2017 BMW M4 CS review

BMW looks to build the ultimate roadgoing M4 coupe

2017 BMW M4 CS review


The BMW M4 CS looks to distil the lessons learned with M4, M4 Pure and M4 GTS into a highly focused road car that can be put to occasional track use. It’s big on drama and carries a commensurately hefty price tag.


Can anyone really justify paying a premium of more than $70,000 above the entry-level M4 for the CS, a car that packs another 7kW? That’s one heck of an ask, and we needed to discover whether this was a marketing exercise to fleece the gullible or a worthy addition to BMW’s long history of magnificent M cars.


Audi RS5, Mercedes-AMG C63 S coupe, Jaguar F-Type V8 R coupe, Porsche 718 Cayman GT4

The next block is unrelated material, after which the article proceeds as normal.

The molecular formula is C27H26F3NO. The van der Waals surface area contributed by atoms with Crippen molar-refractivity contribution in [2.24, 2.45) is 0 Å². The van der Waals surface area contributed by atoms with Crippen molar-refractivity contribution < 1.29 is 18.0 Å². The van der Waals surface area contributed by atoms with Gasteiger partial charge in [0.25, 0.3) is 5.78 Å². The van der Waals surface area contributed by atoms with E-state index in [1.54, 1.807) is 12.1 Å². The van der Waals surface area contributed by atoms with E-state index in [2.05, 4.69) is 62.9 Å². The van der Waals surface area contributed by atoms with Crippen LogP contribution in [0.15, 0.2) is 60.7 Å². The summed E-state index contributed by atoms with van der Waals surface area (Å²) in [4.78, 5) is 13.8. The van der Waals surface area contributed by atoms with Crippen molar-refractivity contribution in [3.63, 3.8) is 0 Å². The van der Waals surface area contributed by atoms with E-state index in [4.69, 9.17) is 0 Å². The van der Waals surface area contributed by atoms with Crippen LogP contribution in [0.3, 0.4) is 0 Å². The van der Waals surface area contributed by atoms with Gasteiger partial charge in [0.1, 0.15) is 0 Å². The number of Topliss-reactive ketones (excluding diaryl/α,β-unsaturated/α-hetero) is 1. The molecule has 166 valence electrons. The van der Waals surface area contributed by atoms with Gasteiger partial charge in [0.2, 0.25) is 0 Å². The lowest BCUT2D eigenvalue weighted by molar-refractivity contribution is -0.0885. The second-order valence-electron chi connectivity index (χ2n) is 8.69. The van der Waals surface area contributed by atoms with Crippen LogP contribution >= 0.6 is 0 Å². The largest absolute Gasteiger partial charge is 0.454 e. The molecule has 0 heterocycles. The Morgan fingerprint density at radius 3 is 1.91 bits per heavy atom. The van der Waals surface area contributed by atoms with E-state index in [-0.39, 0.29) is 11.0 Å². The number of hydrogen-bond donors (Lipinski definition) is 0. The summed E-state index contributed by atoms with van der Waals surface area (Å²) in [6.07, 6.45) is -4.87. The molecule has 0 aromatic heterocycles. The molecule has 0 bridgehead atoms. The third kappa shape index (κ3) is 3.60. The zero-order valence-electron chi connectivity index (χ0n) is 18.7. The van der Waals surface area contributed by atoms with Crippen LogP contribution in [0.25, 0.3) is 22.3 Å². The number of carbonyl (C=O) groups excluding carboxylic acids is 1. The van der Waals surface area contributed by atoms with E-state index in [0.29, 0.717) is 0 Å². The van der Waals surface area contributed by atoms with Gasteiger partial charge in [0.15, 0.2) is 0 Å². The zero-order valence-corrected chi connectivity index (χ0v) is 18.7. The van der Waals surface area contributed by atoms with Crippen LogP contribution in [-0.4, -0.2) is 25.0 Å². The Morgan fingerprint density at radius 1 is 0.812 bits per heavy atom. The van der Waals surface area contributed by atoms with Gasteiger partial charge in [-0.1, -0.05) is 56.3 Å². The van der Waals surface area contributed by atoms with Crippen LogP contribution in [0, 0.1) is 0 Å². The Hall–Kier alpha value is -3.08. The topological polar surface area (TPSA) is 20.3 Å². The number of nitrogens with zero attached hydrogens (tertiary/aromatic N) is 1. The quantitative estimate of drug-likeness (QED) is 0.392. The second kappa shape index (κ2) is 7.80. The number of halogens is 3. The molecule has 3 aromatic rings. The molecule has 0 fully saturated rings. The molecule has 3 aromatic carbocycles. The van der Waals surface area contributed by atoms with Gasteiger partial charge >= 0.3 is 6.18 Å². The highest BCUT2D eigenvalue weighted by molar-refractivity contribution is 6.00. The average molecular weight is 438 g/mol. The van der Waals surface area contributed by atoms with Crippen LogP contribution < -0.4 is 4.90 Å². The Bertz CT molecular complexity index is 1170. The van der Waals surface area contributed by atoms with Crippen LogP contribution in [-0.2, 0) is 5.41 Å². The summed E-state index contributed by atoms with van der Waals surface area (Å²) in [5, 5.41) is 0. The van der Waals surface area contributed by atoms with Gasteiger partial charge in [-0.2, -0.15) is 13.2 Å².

It would be great if we could set the price of the M4 CS aside and just judge the car on its objective merits. But we can’t. Those merits have to be contextualised in some sort of frame of reference, and $211,610 is something that colours every judgment on this car. Play in that particular market segment and you’re subject to harsher scrutiny, and the BMW M4 CS withers somewhat under that gaze. It’s the best roadgoing M4 BMW has ever built, which, given the company’s track record with the car so far, wasn’t a particularly testing assignment. Nevertheless, BMW finally seems to have managed to civilise the M4’s power delivery and roadholding while amping up the overall excitement levels. From a dynamic perspective, it’s a major win. It’ll never attain hero status like the old E46 M3 CSL coupe though, which pulls that price tag back into the equation. We’d love this car at $160K. At $211K, we’re not quite sold.